Rana_Foroohar  Davos  multinationals  Apple  globalization  cash_reserves  job_destruction  job_displacement  downward_mobility  automation  hollowing_out  white-collar  developed_countries  Nobel_Prizes  large_companies  statelessness 
august 2012 by jerryking
Investing Ideas That Stand Test of Time
April 25, 2000 | WSJ | Jonathan Clements

These days I find I am left with just three core investment ideas:
(1) Financial Success is a Sense of Control
If you ask folks about their financial goals, they will likely offer a laundry list of goods they want to buy or announce they want to accumulate as much money as possible. But in reality,
both goals are a prescription for unhappiness.
Sure it might be nice to purchase everything that catches your fancy. But nobody has unlimited wealth, so a focus on endless consumption inevitably results not in happiness, but in frustration and financial stress. Yeah, it would also be great to have heaps of money. But if all you want is an even bigger pile of cash, you will never be satisfied, because you will never reach your goal. So what should you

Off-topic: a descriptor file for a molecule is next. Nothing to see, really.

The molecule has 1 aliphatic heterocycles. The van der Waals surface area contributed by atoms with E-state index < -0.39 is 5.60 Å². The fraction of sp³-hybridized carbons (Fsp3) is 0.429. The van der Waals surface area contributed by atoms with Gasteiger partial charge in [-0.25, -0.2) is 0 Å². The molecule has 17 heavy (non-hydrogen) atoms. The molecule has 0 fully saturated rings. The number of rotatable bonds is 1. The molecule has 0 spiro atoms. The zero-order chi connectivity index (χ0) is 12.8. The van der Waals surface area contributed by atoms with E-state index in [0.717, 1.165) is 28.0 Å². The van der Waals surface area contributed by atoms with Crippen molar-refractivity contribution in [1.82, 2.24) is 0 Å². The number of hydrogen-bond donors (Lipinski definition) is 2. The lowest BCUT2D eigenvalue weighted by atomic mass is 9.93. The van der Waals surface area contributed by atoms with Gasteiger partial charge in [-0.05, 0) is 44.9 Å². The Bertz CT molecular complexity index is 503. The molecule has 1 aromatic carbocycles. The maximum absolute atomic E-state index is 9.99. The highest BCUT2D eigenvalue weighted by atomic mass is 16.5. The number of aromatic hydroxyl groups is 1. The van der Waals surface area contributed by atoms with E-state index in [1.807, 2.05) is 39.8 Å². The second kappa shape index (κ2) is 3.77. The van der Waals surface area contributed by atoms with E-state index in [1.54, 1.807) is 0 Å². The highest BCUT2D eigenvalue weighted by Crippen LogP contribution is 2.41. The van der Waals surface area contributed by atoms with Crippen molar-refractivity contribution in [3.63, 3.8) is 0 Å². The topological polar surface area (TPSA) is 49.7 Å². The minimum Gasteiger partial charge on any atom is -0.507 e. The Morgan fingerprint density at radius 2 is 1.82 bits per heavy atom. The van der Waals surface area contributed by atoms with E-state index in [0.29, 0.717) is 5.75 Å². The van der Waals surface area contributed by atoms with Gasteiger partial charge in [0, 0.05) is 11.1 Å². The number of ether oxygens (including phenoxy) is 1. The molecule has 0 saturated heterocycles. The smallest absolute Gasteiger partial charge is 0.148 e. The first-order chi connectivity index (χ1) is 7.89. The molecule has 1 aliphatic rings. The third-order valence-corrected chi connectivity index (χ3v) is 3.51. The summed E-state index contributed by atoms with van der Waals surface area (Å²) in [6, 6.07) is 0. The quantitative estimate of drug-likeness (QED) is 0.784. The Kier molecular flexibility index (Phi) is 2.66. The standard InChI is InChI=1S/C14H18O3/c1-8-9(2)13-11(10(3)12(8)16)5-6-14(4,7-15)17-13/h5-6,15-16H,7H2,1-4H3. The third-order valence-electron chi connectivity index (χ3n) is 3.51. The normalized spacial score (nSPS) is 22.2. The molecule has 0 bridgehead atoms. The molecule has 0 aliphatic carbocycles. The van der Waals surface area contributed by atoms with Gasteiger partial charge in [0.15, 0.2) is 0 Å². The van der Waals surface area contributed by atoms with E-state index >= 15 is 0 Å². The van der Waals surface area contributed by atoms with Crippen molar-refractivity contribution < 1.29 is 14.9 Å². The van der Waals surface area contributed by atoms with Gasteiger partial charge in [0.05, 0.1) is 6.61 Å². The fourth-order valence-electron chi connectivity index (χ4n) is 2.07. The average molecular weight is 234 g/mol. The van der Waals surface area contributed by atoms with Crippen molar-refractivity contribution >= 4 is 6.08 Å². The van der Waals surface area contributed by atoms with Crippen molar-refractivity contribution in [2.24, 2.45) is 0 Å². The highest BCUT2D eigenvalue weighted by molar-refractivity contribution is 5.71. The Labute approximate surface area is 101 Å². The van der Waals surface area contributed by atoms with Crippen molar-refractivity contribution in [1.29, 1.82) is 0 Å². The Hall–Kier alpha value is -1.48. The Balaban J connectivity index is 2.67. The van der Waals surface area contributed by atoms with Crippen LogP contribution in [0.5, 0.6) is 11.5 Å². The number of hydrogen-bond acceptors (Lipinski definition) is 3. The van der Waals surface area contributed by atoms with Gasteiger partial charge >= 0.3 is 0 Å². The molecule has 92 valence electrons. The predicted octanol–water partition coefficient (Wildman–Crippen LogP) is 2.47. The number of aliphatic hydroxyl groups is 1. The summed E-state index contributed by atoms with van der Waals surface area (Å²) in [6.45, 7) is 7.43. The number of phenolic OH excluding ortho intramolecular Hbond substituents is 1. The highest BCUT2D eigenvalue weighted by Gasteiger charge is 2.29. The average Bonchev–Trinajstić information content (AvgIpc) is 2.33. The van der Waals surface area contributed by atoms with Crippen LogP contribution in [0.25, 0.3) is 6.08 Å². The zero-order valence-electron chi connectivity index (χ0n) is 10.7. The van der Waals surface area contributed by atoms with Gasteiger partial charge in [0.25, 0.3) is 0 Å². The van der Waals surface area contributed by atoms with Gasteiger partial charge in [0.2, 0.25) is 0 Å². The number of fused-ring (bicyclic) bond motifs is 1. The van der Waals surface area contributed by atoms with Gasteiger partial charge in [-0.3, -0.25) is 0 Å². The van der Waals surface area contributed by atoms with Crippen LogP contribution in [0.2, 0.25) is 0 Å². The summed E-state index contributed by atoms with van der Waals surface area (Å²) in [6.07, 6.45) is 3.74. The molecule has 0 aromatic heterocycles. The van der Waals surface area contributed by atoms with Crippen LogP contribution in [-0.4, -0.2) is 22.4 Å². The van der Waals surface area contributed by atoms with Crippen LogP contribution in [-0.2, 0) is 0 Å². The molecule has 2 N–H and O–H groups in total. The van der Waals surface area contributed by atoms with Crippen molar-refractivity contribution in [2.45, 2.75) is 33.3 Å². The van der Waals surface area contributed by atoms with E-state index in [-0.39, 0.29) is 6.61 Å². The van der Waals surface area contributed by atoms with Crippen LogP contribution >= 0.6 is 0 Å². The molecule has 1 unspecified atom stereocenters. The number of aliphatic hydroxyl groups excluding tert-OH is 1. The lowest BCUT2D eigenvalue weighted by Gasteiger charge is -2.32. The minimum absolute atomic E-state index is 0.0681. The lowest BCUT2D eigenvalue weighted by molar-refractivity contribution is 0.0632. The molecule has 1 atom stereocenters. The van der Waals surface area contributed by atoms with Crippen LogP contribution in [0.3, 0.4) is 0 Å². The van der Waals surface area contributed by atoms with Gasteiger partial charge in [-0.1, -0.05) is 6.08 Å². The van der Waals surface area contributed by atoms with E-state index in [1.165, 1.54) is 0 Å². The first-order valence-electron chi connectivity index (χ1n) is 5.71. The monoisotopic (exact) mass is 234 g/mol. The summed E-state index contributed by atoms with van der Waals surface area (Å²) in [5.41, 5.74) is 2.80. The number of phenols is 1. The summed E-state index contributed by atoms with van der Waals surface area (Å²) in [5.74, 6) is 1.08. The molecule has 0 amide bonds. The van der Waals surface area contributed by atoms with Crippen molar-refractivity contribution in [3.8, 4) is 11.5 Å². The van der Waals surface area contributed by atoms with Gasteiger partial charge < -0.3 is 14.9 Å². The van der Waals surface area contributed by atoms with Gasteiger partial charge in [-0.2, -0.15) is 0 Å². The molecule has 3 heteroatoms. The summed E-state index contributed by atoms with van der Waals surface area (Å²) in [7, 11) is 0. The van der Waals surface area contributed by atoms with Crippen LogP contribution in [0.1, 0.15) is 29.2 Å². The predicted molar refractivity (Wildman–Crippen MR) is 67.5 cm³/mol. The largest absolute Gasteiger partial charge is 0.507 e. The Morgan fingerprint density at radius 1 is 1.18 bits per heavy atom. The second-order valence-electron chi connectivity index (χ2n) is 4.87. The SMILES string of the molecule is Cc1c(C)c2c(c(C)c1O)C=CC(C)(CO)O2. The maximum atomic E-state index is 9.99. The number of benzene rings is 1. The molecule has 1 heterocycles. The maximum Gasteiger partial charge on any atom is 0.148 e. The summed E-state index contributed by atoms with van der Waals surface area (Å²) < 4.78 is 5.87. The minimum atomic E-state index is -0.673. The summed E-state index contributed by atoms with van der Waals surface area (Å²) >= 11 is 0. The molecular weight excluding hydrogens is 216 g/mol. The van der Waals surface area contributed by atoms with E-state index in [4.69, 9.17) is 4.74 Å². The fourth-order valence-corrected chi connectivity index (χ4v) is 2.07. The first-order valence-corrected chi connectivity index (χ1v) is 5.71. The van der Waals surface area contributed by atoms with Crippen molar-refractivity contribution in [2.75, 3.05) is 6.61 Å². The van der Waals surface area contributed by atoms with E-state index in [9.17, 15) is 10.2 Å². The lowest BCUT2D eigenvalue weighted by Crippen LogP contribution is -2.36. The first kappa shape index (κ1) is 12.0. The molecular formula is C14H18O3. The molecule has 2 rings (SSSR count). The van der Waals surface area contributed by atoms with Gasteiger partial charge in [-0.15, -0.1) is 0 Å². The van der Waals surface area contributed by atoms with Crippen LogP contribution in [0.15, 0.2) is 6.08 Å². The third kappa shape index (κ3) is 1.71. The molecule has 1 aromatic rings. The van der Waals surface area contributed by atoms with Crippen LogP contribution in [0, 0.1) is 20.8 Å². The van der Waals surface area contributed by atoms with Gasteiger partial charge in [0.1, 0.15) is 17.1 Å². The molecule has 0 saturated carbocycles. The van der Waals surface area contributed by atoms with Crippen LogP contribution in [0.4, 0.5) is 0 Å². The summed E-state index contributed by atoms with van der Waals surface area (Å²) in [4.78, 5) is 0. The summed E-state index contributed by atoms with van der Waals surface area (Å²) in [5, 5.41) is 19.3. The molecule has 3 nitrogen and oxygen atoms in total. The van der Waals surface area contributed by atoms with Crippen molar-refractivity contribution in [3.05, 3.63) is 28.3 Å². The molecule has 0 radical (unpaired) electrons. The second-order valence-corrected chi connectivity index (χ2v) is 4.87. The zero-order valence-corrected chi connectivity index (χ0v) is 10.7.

shoot for? A far more worthy goal, I believe, is eliminating the anxiety that comes with managing money. You want to reach that sweet spot where you feel your finances are under control, no matter what your standard of living and level of wealth.

(2)Investing is Simple
No doubts about it, there are lots of investments and investment strategies that are mighty complicated. But complexity usually means investors are running the risk of rotten results and Wall Street is getting the chance to charge fat fees. Investing is best when it is simple. In fact, if you want to accumulate a healthy nest egg, there
isn’t much to it. First, you have to save a goodly amount, preferably at least ten percent of your pre-tax annual income. Second, you should consider investing at least half of your portfolio in stocks, even if you are approaching retirement. Third, you should diversify broadly, owning a decent mix of large, small and foreign stocks. Fourth, you should hold down investment costs, including